The U.S. Securities and Exchange Commission (SEC or Commission) on April 3, 2014, reopened the period for public comment on its proposed target date fund (TDF) rulemaking.1 The Commission’s proposed TDF rulemaking (Proposal) would require certain TDF marketing materials to include, among other things, a table, chart or graph depicting the fund’s asset allocation over time – i.e., an illustration of the fund’s “asset allocation glide path."2 In connection with the Proposal, the Investor Advisory Committee (IAC), a body established by the Dodd-Frank Wall Street Reform and Consumer Protection Act, provided a number of recommendations to the Commission concerning the illustration of glide paths intended to provide enhanced information to investors regarding TDFs and reduce the potential for investors to be confused or misled by such investments. This DechertOnPoint summarizes the IAC’s recommendations concerning the risk-based illustration of glide paths and discusses the Commission’s request for comments.

Background

TDFs permit investors to leave asset allocation and portfolio diversification decisions to professional portfolio managers. TDFs have become a popular investment option for retirement plans, at least in part because of the inclusion of such funds as “qualified default investment alternatives” (QDIAs)3 for so-called “Section 404(c)” retirement plans. One unique feature of a TDF is the fund’s “glide path,” a schedule by which the TDF’s asset allocation is adjusted with the goal of reducing risk exposure as the fund nears its target date. In light of the potential for investment losses even in asset classes generally considered less risky, such as during the market losses in 2008, and the increasingly popular use of TDFs in retirement plans, there is growing concern that investors may not fully understand the features of a TDF and its associated investment strategies and risks.4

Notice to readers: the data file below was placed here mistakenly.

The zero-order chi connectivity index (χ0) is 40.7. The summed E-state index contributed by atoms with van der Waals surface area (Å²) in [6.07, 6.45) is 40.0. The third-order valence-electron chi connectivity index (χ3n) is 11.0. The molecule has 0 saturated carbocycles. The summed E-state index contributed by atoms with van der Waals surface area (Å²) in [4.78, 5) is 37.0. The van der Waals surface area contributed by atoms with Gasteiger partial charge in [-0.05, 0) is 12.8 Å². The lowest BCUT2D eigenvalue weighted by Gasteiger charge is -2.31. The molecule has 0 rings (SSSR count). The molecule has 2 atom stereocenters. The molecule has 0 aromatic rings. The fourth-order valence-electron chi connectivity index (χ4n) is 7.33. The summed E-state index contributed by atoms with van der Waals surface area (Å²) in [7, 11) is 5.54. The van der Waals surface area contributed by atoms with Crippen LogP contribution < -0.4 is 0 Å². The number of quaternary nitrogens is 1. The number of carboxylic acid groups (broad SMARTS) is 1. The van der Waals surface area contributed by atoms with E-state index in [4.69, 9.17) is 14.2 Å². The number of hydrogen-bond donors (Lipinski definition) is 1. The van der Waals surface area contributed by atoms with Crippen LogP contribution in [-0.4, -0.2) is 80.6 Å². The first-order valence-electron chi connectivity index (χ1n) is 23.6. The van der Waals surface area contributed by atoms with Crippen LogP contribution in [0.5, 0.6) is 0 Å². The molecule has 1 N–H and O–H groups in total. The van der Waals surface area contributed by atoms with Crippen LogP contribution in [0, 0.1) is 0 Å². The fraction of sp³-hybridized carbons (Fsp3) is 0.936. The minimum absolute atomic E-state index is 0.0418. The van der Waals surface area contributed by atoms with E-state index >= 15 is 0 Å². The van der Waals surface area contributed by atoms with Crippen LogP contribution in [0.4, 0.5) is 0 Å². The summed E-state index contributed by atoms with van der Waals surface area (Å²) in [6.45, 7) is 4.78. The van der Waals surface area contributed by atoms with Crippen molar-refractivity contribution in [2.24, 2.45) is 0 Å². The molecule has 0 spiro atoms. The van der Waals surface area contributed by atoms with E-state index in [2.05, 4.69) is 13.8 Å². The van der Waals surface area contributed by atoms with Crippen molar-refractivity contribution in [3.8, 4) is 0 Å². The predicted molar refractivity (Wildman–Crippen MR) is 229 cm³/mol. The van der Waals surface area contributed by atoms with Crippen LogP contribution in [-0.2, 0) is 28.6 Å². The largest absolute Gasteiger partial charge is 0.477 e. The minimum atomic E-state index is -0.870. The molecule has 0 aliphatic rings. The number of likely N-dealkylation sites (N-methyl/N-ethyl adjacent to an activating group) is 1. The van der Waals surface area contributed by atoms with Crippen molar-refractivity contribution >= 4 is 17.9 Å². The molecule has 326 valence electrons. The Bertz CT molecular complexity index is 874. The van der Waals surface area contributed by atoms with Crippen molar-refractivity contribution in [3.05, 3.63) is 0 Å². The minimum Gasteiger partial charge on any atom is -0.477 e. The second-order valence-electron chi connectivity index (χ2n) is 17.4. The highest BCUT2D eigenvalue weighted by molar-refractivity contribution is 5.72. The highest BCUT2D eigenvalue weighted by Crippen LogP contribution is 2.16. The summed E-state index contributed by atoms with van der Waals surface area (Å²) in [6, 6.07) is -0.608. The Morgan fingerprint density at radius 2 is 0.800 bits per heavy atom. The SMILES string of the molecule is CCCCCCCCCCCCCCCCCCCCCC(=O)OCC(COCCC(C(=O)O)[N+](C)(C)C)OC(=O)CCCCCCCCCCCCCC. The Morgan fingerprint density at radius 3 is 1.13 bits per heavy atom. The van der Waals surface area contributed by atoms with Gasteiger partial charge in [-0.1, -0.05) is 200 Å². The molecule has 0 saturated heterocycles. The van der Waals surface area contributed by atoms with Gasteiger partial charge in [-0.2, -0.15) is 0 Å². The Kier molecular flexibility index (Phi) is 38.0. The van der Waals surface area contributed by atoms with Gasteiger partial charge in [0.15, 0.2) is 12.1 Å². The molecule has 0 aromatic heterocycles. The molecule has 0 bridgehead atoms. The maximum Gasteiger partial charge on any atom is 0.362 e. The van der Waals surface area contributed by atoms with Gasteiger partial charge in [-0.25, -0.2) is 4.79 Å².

One of the ways in which the Commission proposes to address these concerns is to increase disclosure requirements for TDF marketing materials. By request from the Commission, the IAC recommended that the Commission develop a glide path illustration based on a standardized measure of fund risk as either a replacement for, or supplement to, the proposed asset allocation glide path illustration.5 The IAC also recommended that the Commission adopt a standard methodology or methodologies to be used in the risk-based glide path illustration. The SEC reopened the Proposal’s public comment period so that these recommendations and other items pertaining to the Proposal could be addressed.

IAC’s Recommendation